BC Honryu Fishing


I figured that I would move the conversation we have been having in the market place to the main forum.

I have been fishing fixed lines in British Columbia for the last year and a half catching mostly trout and the odd coho jack. I have primarily used a TB Traveller 39 as an all around rod and a Keiryu x 45 to cast weighted flies. I won’t call this thread Tenkara because most of my fishing in the winter is using weighted nymphs but during the summer and fall I prefer to use kebari and the odd DH caddis.

On the two rods mentioned above I have landed a few trout approaching the 20” mark, a few char up to 22” and a couple coho jacks which were around 16-18”. In order to pursue the larger anadramous fish we have in our coastal rivers i purchased a Multiflex Sumui 5.0 last fall and received it this spring. The rod an it’s application have been discussed at length on the “wtb multiflex sumui 5.0” thread in the market place if you are interested in reading it there.

I figured that I would use this thread to share some catches as well as to discuss techniques and tactics that are working for me.

On my second outing with the rod I caught a bull that was probably around 23” but very well fed and in a weight class that I had yet to encounter (at least without the fish immediately breaking off). I shared a photo of the fish in the other thread but I will add it here as well.

My next trip out I hooked into and landed an even larger fish however when the fish took its first real run the rod failed completely (exploded into multiple parts) at the second section. I had to quickly follow the upper sections of the rod out into the river and when I recovered the rod was able to net the fish. Here is a photo that a friend took of it.



Obviously I am a bit disappointed that the rod failed. I had purposely used 5x tippet to minimize the chance of something like that occurring. I have never had a rod fail like that on me and I have landed bull trout above 20” on both of the rods previously mentioned.

On my side I could have moved with the fish as it ran rather than trying to stop its run with just the rod. I feel like I should have also utilized more side pressure to move the fish back out of the current rather than simply trying to stop its run.

I was wondering if anyone else had any opinions? I reached out to Plat (where I purchased the rod) and their reply was that it is very unlikely that the rod would be covered by the manufacturer’s warranty but did not have any real suggestion about what would cause the rod to fail before the tippet. I am going to purchase another section but I am just a bit on the fence because even though this fish was large there are much larger fish in our rivers. Furthermore i was extremely lucky that the flow was very low the day I was fishing which allowed me to wade out and recover the rod which would not be possible most days.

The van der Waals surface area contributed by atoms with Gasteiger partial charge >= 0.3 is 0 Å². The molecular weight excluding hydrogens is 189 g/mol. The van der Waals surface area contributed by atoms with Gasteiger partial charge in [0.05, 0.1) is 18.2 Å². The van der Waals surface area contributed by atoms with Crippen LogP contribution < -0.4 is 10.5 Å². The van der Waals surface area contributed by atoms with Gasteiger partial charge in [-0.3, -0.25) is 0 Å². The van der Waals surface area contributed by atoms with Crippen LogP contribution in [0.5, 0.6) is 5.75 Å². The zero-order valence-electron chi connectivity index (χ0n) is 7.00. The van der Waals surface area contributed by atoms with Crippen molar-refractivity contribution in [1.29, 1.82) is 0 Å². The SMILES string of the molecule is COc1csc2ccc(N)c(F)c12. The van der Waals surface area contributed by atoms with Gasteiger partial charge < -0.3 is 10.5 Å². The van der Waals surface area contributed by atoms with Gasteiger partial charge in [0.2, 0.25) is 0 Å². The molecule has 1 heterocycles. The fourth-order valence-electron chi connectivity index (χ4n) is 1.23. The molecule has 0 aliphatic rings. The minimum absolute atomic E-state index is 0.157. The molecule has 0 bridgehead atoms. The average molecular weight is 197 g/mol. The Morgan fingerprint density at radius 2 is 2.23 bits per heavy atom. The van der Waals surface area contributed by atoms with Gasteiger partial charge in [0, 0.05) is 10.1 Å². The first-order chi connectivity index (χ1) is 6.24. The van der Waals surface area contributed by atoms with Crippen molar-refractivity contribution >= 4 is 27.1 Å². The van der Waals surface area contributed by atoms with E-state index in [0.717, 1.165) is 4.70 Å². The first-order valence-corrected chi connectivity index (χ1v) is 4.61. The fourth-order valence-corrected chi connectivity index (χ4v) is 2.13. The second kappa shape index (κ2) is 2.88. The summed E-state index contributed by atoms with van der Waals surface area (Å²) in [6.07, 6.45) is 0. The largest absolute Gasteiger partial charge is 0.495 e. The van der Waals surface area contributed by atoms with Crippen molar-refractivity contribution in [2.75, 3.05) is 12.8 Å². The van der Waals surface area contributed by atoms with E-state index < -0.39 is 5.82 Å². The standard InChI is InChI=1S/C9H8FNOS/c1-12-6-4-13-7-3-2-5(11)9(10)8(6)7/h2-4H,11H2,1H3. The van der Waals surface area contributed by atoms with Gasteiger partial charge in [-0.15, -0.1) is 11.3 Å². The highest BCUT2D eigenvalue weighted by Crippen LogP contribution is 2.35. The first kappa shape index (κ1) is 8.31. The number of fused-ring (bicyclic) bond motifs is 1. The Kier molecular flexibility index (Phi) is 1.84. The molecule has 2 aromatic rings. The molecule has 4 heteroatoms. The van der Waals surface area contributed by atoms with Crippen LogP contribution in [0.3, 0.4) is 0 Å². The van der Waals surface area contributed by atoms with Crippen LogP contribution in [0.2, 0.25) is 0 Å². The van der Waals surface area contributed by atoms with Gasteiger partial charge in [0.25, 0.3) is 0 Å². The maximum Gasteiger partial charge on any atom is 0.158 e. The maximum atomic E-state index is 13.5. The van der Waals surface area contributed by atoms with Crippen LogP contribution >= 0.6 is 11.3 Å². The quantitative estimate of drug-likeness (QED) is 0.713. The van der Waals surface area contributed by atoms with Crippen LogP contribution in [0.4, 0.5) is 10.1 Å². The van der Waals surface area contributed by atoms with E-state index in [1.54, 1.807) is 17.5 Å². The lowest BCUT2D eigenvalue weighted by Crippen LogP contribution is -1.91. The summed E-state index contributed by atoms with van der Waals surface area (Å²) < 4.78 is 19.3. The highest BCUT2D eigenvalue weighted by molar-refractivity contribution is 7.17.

Any thoughts would be appreciated as I mull over how to proceed. I may have to go back to the Keiryu x. Even though it’s a broomstick the only time it has ever broken was when I accidentally stepped on it :joy:


Rods break. Even the “best” rods break. I can’t comment on why you Suimu 5.0 broke but I lend you my sympathy.

The more I fish fixed line rods, the more I embrace the chance of the rod I’m using breaking. I have no illusions that the rods are indestructible. But I too feel that they should perform within specified limits.

I don’t target large fish. It’s not my thing. But I do know that tenkara is not designed for large fish. In my hands, a tippet rating isn’t an invitation to catch large fish.

There are a couple companies that make tenkara rods specifically designed for large fish. Look at Zen Tenkara and Wasatch Tenkara. The later claims that none of their rods have every been broken by a fish.

You have my sympathy. My only advise is to lower your tippet test poundage. Don’t look at X rating, look at the breaking limit of the tippet. Continue to use good large fish technique and have fun. Maybe try a different rod. I love the Suimu 5.0, but it’s not Superman.



I have been writing a bit on this topic recently in a number of threads. Look at some of my replies so what I write here is not redundant. I am not a big fish hunter with fixed line, but hunt for big fish using other means.

To cover some thoughts specific to your larger fish hunting and rod failures.

  1. Targeting large fish you are pushing the extents of what these rods may be capable of. You may be putting more strain on these rods. Part of understanding the limits may require trial and error. This stage may have a cost. Consider what you are doing with a rod as being you being like wright brothers. You will experiment and you will have failures, but you will also find an avenue to make it work. Some engineering might be wrong. Some engineering might be fine, but the technique/application wrong. In fishing and other endeavors I have found correcting my behavior fixes problems that others might reconcile with a change in equipment.